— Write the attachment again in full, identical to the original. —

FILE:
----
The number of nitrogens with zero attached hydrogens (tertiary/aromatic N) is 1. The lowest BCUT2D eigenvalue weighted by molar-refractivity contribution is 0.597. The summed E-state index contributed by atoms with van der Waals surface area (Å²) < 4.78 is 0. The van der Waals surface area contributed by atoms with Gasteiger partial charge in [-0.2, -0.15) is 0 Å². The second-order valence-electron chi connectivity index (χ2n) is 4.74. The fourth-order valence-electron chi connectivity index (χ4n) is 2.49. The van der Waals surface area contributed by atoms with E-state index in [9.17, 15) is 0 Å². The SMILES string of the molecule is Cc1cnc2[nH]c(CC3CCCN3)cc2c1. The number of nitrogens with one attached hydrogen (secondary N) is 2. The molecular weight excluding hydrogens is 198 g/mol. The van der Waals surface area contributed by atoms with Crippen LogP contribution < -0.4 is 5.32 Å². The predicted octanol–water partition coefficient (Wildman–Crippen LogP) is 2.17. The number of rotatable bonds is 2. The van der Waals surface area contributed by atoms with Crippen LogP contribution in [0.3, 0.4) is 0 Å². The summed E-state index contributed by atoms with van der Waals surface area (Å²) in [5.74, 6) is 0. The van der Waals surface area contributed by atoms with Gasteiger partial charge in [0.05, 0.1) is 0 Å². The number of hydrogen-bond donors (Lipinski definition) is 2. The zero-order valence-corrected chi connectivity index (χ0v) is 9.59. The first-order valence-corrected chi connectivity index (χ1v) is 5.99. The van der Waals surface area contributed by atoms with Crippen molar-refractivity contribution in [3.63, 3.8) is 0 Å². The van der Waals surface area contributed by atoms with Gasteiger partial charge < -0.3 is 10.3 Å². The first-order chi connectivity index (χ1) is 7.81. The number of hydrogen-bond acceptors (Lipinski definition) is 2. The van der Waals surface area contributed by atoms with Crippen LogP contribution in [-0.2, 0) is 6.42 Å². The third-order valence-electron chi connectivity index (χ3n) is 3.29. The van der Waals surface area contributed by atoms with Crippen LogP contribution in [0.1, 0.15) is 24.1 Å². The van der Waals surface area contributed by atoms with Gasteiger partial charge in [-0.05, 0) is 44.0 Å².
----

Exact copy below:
The number of nitrogens with zero attached hydrogens (tertiary/aromatic N) is 1. The lowest BCUT2D eigenvalue weighted by molar-refractivity contribution is 0.597. The summed E-state index contributed by atoms with van der Waals surface area (Å²) < 4.78 is 0. The van der Waals surface area contributed by atoms with Gasteiger partial charge in [-0.2, -0.15) is 0 Å². The second-order valence-electron chi connectivity index (χ2n) is 4.74. The fourth-order valence-electron chi connectivity index (χ4n) is 2.49. The van der Waals surface area contributed by atoms with E-state index in [9.17, 15) is 0 Å². The SMILES string of the molecule is Cc1cnc2[nH]c(CC3CCCN3)cc2c1. The number of nitrogens with one attached hydrogen (secondary N) is 2. The molecular weight excluding hydrogens is 198 g/mol. The van der Waals surface area contributed by atoms with Crippen LogP contribution < -0.4 is 5.32 Å². The predicted octanol–water partition coefficient (Wildman–Crippen LogP) is 2.17. The number of rotatable bonds is 2. The van der Waals surface area contributed by atoms with Crippen LogP contribution in [0.3, 0.4) is 0 Å². The summed E-state index contributed by atoms with van der Waals surface area (Å²) in [5.74, 6) is 0. The van der Waals surface area contributed by atoms with Gasteiger partial charge in [0.05, 0.1) is 0 Å². The number of hydrogen-bond donors (Lipinski definition) is 2. The zero-order valence-corrected chi connectivity index (χ0v) is 9.59. The first-order valence-corrected chi connectivity index (χ1v) is 5.99. The van der Waals surface area contributed by atoms with Crippen molar-refractivity contribution in [3.63, 3.8) is 0 Å². The van der Waals surface area contributed by atoms with Gasteiger partial charge < -0.3 is 10.3 Å². The first-order chi connectivity index (χ1) is 7.81. The number of hydrogen-bond acceptors (Lipinski definition) is 2. The van der Waals surface area contributed by atoms with Crippen LogP contribution in [-0.2, 0) is 6.42 Å². The third-order valence-electron chi connectivity index (χ3n) is 3.29. The van der Waals surface area contributed by atoms with Crippen LogP contribution in [0.1, 0.15) is 24.1 Å². The van der Waals surface area contributed by atoms with Gasteiger partial charge in [-0.05, 0) is 44.0 Å².